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Some thoughts after the LALIT Conference on Strategy

05.05.2012


Here is an article written by a Port Louis branch member, TR, that has been circulated in LALIT branches, together with the thoughts of Dominique M. (See another article loaded same date as this one):

Herein are some embryonic thoughts following Lalit’s “Conference on Strategy” on national day. Hoping for comments and criticism of what I’m writing here.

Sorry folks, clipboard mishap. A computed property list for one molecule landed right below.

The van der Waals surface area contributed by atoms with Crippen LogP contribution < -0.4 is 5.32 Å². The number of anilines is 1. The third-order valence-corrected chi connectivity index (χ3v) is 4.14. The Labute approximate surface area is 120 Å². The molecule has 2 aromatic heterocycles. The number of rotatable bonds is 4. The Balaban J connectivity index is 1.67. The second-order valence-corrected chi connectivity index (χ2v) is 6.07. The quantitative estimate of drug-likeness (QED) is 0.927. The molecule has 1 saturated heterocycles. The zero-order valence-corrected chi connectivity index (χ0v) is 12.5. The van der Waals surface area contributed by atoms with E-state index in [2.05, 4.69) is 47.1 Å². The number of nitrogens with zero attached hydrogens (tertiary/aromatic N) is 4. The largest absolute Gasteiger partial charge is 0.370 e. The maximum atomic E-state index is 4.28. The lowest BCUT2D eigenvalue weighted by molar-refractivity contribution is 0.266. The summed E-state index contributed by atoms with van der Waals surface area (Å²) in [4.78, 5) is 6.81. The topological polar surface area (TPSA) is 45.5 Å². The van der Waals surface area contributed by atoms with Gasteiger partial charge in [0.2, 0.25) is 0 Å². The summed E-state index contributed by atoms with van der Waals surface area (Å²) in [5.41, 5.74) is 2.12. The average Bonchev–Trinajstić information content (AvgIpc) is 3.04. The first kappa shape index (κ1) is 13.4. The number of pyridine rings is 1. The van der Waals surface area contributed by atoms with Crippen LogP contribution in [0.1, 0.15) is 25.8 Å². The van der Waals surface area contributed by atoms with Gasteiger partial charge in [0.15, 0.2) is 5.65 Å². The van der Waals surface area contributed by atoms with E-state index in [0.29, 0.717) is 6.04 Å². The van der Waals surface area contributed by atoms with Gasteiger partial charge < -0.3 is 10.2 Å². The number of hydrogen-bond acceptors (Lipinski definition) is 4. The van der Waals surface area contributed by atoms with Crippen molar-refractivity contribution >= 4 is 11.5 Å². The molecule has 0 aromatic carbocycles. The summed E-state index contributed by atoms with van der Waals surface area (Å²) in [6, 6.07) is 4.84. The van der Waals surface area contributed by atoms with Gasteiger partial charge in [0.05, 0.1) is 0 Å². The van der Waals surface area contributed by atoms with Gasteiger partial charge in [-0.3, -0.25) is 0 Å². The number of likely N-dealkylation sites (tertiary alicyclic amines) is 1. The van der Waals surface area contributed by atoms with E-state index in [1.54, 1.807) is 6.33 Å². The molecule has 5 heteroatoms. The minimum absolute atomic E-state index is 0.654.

I am thinking how to put it simply to young people I often meet that mauritianism is a loaded term. We can of course go through the initial process of negation raising a few simple points to clarify. Like the ship metaphor is appropriate as it becomes immediately clear that we are not really on the same ship when there are actually various classes on board and among the crew. And for generations those in first class and on the bridge have only maintained their positions unconcerned about the rest. I think the metaphor can be made more appropriate if we consider the select few on the holiday cruise ship while the big majority following in little boats, on rafts and holding to planks in a flotilla that we call mauritianism. And further it is clearly erroneous to say we are one people and one nation as this oneness is surely levelling the important differences among us. But then to keep approaching the issue negatively leaves like a void to many especially the young who do not want to feel thrown once again in the abstraction of politico-philosophical discussion.